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The Rolls-Royce share price is up 110%! Is it still undervalued?

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Since Tufan Erginbilgiç took the corner office, the Rolls-Royce (LSE:RR.) share price has been on fire. The engineering giant saw its valuation more than double year-to-date. But with the price-to-earnings ratio sitting at just 10.5, the stock, at first glance, still seems to be relatively cheap.

So, is the current share price an opportunity for investors to hop onto the bandwagon and enjoy further triple-digit gains? Or is this secretly a value trap leading investors astray? Let’s investigate.

Why is the share price surging?

After facing the risk of bankruptcy, some radical decision-making was needed by Rolls-Royce’s management team. And that came in the form of a new CEO, the disposal of billions of pounds worth of non-core operations, and the termination of thousands of employees. And it might not be over yet as another 10% of its non-manufacturing staff could be facing the axe – roughly 3,000 jobs.

Seeing such turbulent decision-making is undeniably unpleasant, especially for those who have lost or may yet lose their jobs. However, Erginbilgiç’s strategy seems to be doing the trick.

As mentioned, billions of pounds have been raised and saved, enabling massive chunks of the firm’s debt to be eliminated. The company now boasts a 10.6% operating profit margin versus 5.4% a year ago and 0.6% a year before that. Subsequently, underlying earnings in its latest interim results landed at £797m, with free cash flow hitting £356m. The latter figure is particularly impressive since it gives management further flexibility to pay down its remaining debt obligations.

Today, the group has just over £4.9bn in long-term loans on its books. That’s down from £6.1bn in 2020. And with almost every loan now on a fixed-rate, further interest rate hikes from the Bank of England will have little impact on Rolls-Royce’s ability to keep up with its debt servicing costs.

Combining a far healthier balance sheet, recovering margins, and excitement for small-modular nuclear reactors is undoubtedly encouraging. And I’m not surprised to see investor confidence return, boosting the share price to its highest level since the pandemic kicked off.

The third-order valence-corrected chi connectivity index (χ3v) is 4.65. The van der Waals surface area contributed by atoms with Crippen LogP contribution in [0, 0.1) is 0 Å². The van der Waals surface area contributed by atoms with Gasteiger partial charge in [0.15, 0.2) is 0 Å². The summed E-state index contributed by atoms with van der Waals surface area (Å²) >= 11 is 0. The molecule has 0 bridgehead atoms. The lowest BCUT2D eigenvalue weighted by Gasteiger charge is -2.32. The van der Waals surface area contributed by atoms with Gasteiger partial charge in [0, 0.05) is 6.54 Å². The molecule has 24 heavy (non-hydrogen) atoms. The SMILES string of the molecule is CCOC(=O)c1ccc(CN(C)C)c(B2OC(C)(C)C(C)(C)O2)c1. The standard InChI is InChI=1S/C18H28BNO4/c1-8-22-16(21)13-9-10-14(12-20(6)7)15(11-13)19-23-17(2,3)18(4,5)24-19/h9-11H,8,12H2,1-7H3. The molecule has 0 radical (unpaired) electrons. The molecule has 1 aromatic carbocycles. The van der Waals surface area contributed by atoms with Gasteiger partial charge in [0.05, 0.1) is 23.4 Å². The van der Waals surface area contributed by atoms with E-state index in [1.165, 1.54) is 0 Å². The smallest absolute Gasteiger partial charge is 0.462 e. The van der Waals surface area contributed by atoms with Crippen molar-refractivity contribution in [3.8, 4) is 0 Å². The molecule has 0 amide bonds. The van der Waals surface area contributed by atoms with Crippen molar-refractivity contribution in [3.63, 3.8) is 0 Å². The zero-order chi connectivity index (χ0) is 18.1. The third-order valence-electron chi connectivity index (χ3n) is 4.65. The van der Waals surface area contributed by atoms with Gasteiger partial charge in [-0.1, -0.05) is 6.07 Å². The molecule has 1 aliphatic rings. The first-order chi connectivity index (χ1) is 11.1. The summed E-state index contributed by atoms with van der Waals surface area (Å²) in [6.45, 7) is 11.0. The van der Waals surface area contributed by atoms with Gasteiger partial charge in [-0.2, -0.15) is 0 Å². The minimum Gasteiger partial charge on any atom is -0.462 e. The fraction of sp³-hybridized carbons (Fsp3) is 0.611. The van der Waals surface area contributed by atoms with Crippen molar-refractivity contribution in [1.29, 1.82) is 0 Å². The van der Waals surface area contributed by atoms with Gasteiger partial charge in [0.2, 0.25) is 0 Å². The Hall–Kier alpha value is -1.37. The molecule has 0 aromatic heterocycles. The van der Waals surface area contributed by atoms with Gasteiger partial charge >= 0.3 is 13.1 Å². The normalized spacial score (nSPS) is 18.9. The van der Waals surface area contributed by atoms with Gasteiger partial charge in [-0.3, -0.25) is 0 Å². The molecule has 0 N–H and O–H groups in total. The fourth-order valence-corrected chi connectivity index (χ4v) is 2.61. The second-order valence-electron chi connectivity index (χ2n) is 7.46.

What could go wrong?

Despite being in a much stronger financial position than in 2019, shares of this enterprise continue to trade at a discount to pre-pandemic levels. To some investors, this signals a bargain buying opportunity. However, not everyone is on board with this idea.

While I can’t fault the group’s profit margin expansion, the rapid growth in revenue across its divisions seems to be primarily driven by recovery at this stage. And it’s unclear what contracts, if any, Rolls-Royce has that can maintain this upward momentum once the recovery is complete.

The small modular nuclear reactors are the most obvious growth opportunity for this enterprise. But it could be another seven years before deployment even begins. Therefore, today’s seemingly cheap share price may be priced fairly in reality.

It all depends on whether Erginbilgiç’s strategy can continue to deliver excellent results, in my opinion. And while he’s certainly off to a terrific start, the jury is still out on whether he can continue in the long run.

The post The Rolls-Royce share price is up 110%! Is it still undervalued? appeared first on The Motley Fool UK.

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More reading

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  • Can I potentially double my money with Rolls-Royce shares?
  • At £2.08p, are Rolls-Royce shares overvalued? Here’s what the charts say!

Zaven Boyrazian has no position in any of the shares mentioned. The Motley Fool UK has no position in any of the shares mentioned. Views expressed on the companies mentioned in this article are those of the writer and therefore may differ from the official recommendations we make in our subscription services such as Share Advisor, Hidden Winners and Pro. Here at The Motley Fool we believe that considering a diverse range of insights makes us better investors.